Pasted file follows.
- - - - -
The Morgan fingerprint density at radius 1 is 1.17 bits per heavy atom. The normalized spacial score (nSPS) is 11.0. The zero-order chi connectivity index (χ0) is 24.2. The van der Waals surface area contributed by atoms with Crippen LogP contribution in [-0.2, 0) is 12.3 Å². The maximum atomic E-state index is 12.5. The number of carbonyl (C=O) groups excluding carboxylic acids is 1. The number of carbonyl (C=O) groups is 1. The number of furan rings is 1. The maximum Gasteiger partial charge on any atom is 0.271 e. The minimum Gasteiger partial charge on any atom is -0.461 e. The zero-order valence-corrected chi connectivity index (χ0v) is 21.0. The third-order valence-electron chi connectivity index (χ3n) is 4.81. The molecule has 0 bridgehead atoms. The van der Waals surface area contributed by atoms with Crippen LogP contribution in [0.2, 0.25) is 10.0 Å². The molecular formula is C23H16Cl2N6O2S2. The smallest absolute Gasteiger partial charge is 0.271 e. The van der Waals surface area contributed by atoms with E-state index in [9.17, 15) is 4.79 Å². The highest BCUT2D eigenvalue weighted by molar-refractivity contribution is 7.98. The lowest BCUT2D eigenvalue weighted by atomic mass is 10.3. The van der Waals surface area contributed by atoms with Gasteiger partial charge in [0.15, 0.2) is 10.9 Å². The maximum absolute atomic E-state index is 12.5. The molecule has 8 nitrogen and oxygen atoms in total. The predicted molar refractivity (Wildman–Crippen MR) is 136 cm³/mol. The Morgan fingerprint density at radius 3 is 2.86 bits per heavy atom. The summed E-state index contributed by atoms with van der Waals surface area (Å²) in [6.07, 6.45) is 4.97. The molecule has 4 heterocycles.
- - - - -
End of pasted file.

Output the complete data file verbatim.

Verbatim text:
The Morgan fingerprint density at radius 1 is 1.17 bits per heavy atom. The normalized spacial score (nSPS) is 11.0. The zero-order chi connectivity index (χ0) is 24.2. The van der Waals surface area contributed by atoms with Crippen LogP contribution in [-0.2, 0) is 12.3 Å². The maximum atomic E-state index is 12.5. The number of carbonyl (C=O) groups excluding carboxylic acids is 1. The number of carbonyl (C=O) groups is 1. The number of furan rings is 1. The maximum Gasteiger partial charge on any atom is 0.271 e. The minimum Gasteiger partial charge on any atom is -0.461 e. The zero-order valence-corrected chi connectivity index (χ0v) is 21.0. The third-order valence-electron chi connectivity index (χ3n) is 4.81. The molecule has 0 bridgehead atoms. The van der Waals surface area contributed by atoms with Crippen LogP contribution in [0.2, 0.25) is 10.0 Å². The molecular formula is C23H16Cl2N6O2S2. The smallest absolute Gasteiger partial charge is 0.271 e. The van der Waals surface area contributed by atoms with E-state index in [9.17, 15) is 4.79 Å². The highest BCUT2D eigenvalue weighted by molar-refractivity contribution is 7.98. The lowest BCUT2D eigenvalue weighted by atomic mass is 10.3. The van der Waals surface area contributed by atoms with Gasteiger partial charge in [0.15, 0.2) is 10.9 Å². The maximum absolute atomic E-state index is 12.5. The molecule has 8 nitrogen and oxygen atoms in total. The predicted molar refractivity (Wildman–Crippen MR) is 136 cm³/mol. The Morgan fingerprint density at radius 3 is 2.86 bits per heavy atom. The summed E-state index contributed by atoms with van der Waals surface area (Å²) in [6.07, 6.45) is 4.97. The molecule has 4 heterocycles.